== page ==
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Paramount Home Video presents
True Grit: Special Collector's Edition (1969)

Mattie Ross: Mr. Rooster Cogburn?
Rooster Cogburn: What is it?
Mattie Ross: I'd like to talk with you a minute. They tell me you're a man with true grit.

- (Kim Darby, John Wayne)

Review By: Rich Rosell   
Published: May 24, 2007

Stars: John Wayne
Other Stars: Kim Darby, Glen Campbell, Robert Duvall, Dennis Hopper, Jeremy Slate, Strother Martin, Jeff Corey, Ron Soble, James Westerfield, Alfred Ryder
Director: Henry Hathaway

MPAA Rating: G for (mild language, western violence)
Run Time: 02h:07m:55s
Release Date: May 22, 2007
UPC: 097361207742
Genre: western


Style
Grade
Substance
Grade
Image Transfer
Grade
Audio Transfer
Grade
Extras
Grade
B BB-B A-

DVD Review

A film like 1969s True Grit has endured as one of those reliable staples—a sprawling Western featuring a larger-than-life actor in a role that became one of the most identifiable in the genre. John Wayne may not have necessarily been a great actor—though he did get an Academy Award for his performance here—but he exuded an image, a comfortable, reliable presence that pretty much told you all you needed to know just by seeing his name on a theater marquee. It's a John Wayne picture; there will be bravado and shootouts, with good triumphing over evil, John Wayne style.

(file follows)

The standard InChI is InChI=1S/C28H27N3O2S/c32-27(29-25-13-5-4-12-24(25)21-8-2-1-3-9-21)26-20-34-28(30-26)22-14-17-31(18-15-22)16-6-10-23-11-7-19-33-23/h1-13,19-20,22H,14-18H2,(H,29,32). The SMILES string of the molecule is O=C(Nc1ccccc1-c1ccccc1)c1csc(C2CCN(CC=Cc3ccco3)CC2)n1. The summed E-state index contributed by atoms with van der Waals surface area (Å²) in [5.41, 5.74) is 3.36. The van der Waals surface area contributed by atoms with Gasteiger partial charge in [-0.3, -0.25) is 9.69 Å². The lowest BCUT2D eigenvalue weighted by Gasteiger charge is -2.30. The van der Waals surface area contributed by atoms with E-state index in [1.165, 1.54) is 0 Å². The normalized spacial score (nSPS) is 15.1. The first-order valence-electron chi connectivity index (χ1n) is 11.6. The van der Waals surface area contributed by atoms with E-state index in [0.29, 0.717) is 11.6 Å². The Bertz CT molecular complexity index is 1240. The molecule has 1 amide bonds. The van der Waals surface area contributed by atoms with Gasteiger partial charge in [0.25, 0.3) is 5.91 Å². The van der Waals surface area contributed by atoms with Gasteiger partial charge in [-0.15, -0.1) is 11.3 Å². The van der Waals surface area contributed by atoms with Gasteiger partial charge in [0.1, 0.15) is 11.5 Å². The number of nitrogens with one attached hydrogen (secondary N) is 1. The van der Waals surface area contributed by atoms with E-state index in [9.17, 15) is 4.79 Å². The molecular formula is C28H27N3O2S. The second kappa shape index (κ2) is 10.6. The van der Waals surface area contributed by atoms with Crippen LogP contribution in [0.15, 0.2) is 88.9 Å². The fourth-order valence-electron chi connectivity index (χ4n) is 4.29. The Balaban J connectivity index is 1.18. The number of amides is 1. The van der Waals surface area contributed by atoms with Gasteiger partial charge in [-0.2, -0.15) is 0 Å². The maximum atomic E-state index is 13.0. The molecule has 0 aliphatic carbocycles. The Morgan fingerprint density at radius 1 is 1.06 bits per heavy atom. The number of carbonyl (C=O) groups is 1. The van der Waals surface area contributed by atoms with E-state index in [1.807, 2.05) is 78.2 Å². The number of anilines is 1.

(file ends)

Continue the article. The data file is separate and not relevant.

In the film version, Charles Portis' book gets simplified a bit, helmed by one Hollywood's often overlooked directors, Henry Hathaway. Hathaway did some memorable yet disparate studio Westerns—The Sons of Katie Elder, Nevada Smith, Five Card Stud—and here the focal point is a somewhat overstuffed Wayne as the eyepatch-wearing Rooster Cogburn, a crusty old US Marshall reluctantly recruited to help plucky young Mattie Ross (Kim Darby) track down the men who killed her father. Despite the richness of Portis' prose, the filmed version of the story itself is almost inconsequential to the simple fact that John Wayne's in an eyepatch, chewing things up as the tough-talking Cogburn.